https://aphascience.blog.gov.uk/2017/08/07/mutual-benefits-from-tb-research-in-ethiopia/

Mutual benefits from TB research in Ethiopia

Stefan Berg, senior scientist at APHA, highlights the agency’s 15-years engagement in collaborative research on bovine tuberculosis (bTB) in Ethiopia.

CowsOur research has been exploring different research questions on bTB relevant to both the local population as well as to an international community, and it has improved our understanding of the prevalence of bTB in the Ethiopian cattle herd and its human population.

TB in Ethiopia

Bovine TB is endemic in cattle in Ethiopia and the disease is most significant in intensified husbandry systems that hold mainly exotic breeds or crosses with the local zebu breed. This includes the well-established dairy sector in central Ethiopia where many regions face 40-50% herd prevalence. In the human population, a relatively low level of bTB has been recorded but there is a constant risk of zoonotic transmission to high risk groups, such as farm workers and to milk consumers in general, as pasteurisation is not yet common practice.

What are the benefits of APHA’s research?

An important part of our collaboration with Ethiopia has been to boost our knowledge on the efficacy of Bacille-Calmette-Guerin (BCG) as a vaccine against bTB in cattle. In the UK, vaccination is considered as a complementary tool to the current test-and-slaughter policy to eradicate bTB. However, in a developing country such as Ethiopia, where test-and-slaughter compensation schemes are too costly for the farmer and the government, an efficient vaccine could be a cost-effective control strategy. Therefore, Ethiopia and the UK have a mutual interest to evaluate vaccines against bTB and studying bTB in Ethiopia allows our researchers to explore the efficacy of BCG under natural transmission settings.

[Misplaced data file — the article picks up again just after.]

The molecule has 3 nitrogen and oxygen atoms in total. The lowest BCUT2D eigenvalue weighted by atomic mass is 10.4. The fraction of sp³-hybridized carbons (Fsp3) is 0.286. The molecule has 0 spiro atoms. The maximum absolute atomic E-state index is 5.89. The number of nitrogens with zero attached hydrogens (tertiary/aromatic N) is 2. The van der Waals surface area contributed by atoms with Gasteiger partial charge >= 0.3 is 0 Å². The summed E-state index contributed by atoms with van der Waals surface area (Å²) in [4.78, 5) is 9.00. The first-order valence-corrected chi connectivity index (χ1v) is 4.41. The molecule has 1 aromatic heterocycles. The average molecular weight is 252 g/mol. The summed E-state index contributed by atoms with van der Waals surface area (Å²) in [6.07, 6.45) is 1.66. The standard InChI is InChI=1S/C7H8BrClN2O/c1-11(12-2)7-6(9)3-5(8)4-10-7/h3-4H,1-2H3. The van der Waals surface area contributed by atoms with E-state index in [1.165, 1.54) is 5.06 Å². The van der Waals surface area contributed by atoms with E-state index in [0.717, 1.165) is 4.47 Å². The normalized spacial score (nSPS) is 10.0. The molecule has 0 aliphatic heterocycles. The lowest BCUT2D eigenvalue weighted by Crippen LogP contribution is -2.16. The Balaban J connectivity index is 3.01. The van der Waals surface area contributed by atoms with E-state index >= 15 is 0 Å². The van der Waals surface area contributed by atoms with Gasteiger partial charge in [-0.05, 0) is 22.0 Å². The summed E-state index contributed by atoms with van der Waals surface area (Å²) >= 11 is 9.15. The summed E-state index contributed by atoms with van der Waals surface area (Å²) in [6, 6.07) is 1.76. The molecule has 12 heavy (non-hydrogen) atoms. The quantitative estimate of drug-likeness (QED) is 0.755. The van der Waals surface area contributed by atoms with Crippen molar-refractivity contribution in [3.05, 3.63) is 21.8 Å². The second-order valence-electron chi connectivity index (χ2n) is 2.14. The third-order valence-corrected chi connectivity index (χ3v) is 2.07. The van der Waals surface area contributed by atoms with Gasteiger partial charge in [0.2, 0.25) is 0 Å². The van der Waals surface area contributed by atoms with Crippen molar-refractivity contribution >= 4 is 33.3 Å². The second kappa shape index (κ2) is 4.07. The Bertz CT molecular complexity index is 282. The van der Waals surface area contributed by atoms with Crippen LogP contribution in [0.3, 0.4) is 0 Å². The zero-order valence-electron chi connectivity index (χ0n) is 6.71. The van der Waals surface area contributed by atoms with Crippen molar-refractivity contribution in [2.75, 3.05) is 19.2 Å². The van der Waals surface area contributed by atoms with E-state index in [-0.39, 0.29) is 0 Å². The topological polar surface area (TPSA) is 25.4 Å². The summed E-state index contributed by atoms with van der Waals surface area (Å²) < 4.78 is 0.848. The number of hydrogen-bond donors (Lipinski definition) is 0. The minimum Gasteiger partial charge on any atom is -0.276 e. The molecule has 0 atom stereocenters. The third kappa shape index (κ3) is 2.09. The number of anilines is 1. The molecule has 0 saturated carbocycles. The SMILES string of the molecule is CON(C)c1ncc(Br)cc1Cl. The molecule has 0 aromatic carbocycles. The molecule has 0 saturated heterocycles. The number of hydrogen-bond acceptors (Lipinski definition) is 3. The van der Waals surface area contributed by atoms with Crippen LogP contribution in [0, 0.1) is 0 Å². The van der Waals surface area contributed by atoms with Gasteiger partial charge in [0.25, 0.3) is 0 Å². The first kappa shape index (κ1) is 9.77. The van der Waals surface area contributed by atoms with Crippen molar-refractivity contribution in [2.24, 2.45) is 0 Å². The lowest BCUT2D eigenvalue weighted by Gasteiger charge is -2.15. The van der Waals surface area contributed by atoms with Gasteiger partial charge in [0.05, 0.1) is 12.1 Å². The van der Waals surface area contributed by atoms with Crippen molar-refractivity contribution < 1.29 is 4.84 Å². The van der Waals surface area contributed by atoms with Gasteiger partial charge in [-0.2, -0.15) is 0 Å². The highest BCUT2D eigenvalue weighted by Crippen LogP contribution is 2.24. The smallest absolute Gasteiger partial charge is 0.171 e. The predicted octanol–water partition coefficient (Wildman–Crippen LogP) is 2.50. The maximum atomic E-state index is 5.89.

In two research experiments, we conducted trials where vaccinated cattle were exposed to a highly infected dairy farm. Both experiments demonstrated that BCG vaccination offers statistically significant protection against bTB. Further information on these studies is available in Clinical and Vaccine Immunology (2010) and in the recently published study in Transboundary Emerging Diseases (2017).

Our research has been conducted by Martin Vordermeier, TB Immunology and Vaccinology Team leader, Glyn Hewinson, TB Lead Scientist, and Stefan Berg, Senior Scientist from the Bovine TB research group, in collaboration with research teams in Ethiopia led by Abraham Aseffa at the Armauer Hansen Research Institute and Gobena Ameni at Addis Ababa University.

What is next?

Our collaboration with Ethiopian institutes to control bTB continues through the ‘Ethiopia Control of Bovine Tuberculosis Strategies’ project. I am co-ordinating this work, led by Prof James Wood at Cambridge University and Glyn Hewinson. It aims to provide a strong scientific understanding of the drivers of bTB infection in Ethiopia to help underpin the development of sustainable control strategies for bTB in Ethiopia. This multi-disciplinary project is gathering both biological and social science data and a new BCG efficacy trial is also included for the most common breed in the Ethiopian diary sector - Holstein-Frisian/Zebu cross-bred cattle.

This research project was funded by the Department for International Development and the Biotechnology and Biological Sciences Research Council who pay for the vast majority of the work through the Zoonoses and Emerging Livestock Systems initiative. Defra also provide additional funding to cover the costs of APHA scientists working on the research.

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